A modified corner protector D (FIG. 10) contains four panels 50, 52, 54 and 56, instead of three, and each, when in the open condition of a blank 57 (FIG. 12), assumes a generally rectangular shape instead of an L-shaped configuration. Like the corner protector C, the corner protector D is formed from honeycomb material composed of spaced apart inner and outer facer sheets 28 and 30 and paper honeycomb cells 32 interposed between the facer sheets 28 and 30, with the axes x of the cells 32 being perpendicular to the sheets 28 and 30 (FIG. 13).
The four panels 50, 52, 54 and 56 are rectangular in configuration and are connected to each other at fold lines 58 which exist within the outer facer sheets 30. In this regard, the outside facer sheets 30 of the four panels 50, 52, 54 and 56 are united and hence continuous, and the panels 50, 52, 54, and 56 are distinguishable along their outside facer sheets 30 only by the fold lines 58. However, the facer sheets 28 of the panels 50, 52, 54, and 56 are separated by slit lines 60 which lie parallel to and along the fold lines 58 and extend into the underlying honeycomb cells 32.
More specifically, the panel 50 is connected to the panel 52 along one fold line 58, while the panel 54 is connected to the panel 52 along another fold line 58 that lies at a right angle to the first fold line 58. The panel 56, on the other hand, is connected to the panel 54 along still another fold line 58 which extends parallel to the fold line 58 between the panels 50 and 52, but is offset slightly from that fold line, indeed, by a distance which equals the thickness of the honeycomb material. The panel 56 lies adjacent to the panel 50, but is detached from the panel 50. When the protector D is open as the blank 57 (FIG. 12), the two panels 50 and 56 are separated by a space 62 that is as wide as the honeycomb material is thick. Finally, along each of the slit lines 60, the honeycomb cells 32 are crushed to impart beveled surfaces 64 to the facer sheets 28 of the panels 50, 52, 54 and 56, there being beveled surfaces 64 along both sides of each slit line 60.
The panels 50, 52 and 54 are folded perpendicular to each other along the fold lines 58 that separate them and of course the beveled surfaces 64 of those adjacent panels bear against each other. Moreover, the bottom edge of the panel 56 (FIG. 12) lies along the top edge of the panel 54 where it has a slit 60 that separates the panels 54 and 56, and that slit 60 runs parallel with the slit 60 between the panels 50 and 52, but is stepped up a distance equal to the thickness of the honeycomb material. This provides enough clearance for the panel 56, which is folded behind the panel 50, so that the two panels 50 and 56 abut (FIG. 11). The panels 50 and 56 on their outer and inner facer sheets 30 and 28, respectively, may be provided with a contact adhesive to hold the panels 50 and 56 together, and this of course holds the entire protector D in its operative configuration. On occasion there may be a need to crush the panels 50 and 56 to provide dimensions other than a double thickness, or for that matter the other panels 52 and 54 may be crushed as well.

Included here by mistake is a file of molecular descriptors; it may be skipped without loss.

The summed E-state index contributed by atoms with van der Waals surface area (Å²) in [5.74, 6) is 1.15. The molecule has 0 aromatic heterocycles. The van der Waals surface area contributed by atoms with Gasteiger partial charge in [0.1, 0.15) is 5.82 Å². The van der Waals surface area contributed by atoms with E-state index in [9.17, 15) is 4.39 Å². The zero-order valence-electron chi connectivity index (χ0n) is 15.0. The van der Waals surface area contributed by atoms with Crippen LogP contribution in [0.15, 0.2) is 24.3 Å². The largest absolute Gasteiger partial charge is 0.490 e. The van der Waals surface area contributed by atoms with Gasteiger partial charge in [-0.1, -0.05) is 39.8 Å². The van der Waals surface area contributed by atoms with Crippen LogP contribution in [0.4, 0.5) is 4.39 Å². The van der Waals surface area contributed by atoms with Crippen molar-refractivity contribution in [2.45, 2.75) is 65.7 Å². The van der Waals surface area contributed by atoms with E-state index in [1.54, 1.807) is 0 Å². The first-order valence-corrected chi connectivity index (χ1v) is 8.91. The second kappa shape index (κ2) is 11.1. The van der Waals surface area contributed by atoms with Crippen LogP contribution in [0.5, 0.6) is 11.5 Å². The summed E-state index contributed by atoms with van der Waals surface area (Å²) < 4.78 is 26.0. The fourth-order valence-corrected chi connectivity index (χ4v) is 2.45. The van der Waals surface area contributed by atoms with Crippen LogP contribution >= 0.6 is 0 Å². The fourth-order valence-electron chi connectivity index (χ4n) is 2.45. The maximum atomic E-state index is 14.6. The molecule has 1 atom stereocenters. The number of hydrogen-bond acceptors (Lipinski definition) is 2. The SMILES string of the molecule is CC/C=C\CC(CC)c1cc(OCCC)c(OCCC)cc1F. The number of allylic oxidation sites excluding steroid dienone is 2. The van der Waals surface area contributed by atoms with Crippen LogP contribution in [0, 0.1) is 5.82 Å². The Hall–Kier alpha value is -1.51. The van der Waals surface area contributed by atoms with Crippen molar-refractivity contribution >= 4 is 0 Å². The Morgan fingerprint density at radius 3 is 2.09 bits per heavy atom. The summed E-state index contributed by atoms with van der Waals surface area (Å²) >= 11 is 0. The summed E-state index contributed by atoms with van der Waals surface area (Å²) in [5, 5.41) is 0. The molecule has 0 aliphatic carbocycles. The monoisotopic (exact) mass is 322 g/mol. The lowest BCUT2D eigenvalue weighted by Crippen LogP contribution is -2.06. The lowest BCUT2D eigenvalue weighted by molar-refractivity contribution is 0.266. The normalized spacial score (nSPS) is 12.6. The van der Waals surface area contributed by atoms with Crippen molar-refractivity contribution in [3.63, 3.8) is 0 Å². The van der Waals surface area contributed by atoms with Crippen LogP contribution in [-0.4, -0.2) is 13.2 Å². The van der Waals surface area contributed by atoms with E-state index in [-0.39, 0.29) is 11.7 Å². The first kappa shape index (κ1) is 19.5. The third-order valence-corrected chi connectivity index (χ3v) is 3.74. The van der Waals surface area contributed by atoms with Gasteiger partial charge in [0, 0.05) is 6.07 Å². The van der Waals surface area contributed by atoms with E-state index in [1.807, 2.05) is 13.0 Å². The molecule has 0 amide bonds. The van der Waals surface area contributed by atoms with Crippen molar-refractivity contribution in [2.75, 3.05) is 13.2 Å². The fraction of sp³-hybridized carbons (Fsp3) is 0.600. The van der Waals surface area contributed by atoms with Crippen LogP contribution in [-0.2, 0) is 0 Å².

The double thickness formed by the overlying panels 50 and 56 provides an extra measure of protection along one of the walls 14 of the object B. It further creates a deeper space between that wall 14 of the object B and the opposite wall 4 or 6 of the container A, which is convenient for hand-grip holes in the wall 4 or 6.
With a slight modification two mirror image corner protectors C become an edge protector E (FIG. 14) which extends the full length of an edge 16 on the object B and covers the corners 12 at both ends of that edge 16 as well. The modification essentially involves joining the panels 20 and 22 of the two corner protectors C into single extended panels 70 and 72, respectively (FIG. 14). The end panels 24 remain connected to the panel 72 at fold lines 26 in the outer facer sheet 30 of the honeycomb material, but of course abut along beveled surfaces. The panels 24 and panels 70 also abut along beveled surfaces. The beveled surfaces are of course derived by crushing the honeycomb cells 32 between the inner and outer facer sheets 28 and 30. The edge protector E (FIG. 14) also may be supplied without the end panels 24.
The side walls 4 of the container A need not be formed from corrugated paper, but may instead be some other material, even a polymer sheet material that is shrunk down around the object between two more solid end walls 6. This type of packaging is commonly used for household appliances.
This invention is intended to cover all changes and modifications of the example of the invention herein chosen for purposes of the disclosure which do not constitute departures from the spirit and scope of the invention.
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|U.S. Classification||428/116, 428/542.8, 206/586|
|Cooperative Classification||B65D81/056, B65D2581/053, Y10T428/24149, B65D65/44|
|European Classification||B65D81/05B3C, B65D65/44|
|Jan 28, 1991||AS||Assignment|
Owner name: INNOVATIVE ENTERPRISES, INC., ST. LOUIS, MO, A COR
Free format text: ASSIGNMENT OF ASSIGNORS INTEREST.;ASSIGNORS:WEBB, H. RICHARD;MOOG, JOHN F.;STRAUSER, BUFORD R.;AND OTHERS;REEL/FRAME:005585/0426;SIGNING DATES FROM 19900121 TO 19910123
|Feb 12, 1996||FPAY||Fee payment|
Year of fee payment: 4
|May 9, 2000||FPAY||Fee payment|
Year of fee payment: 8
|Jul 2, 2004||FPAY||Fee payment|
Year of fee payment: 12
|Jul 2, 2004||SULP||Surcharge for late payment|
Year of fee payment: 11
|Jul 14, 2004||REMI||Maintenance fee reminder mailed|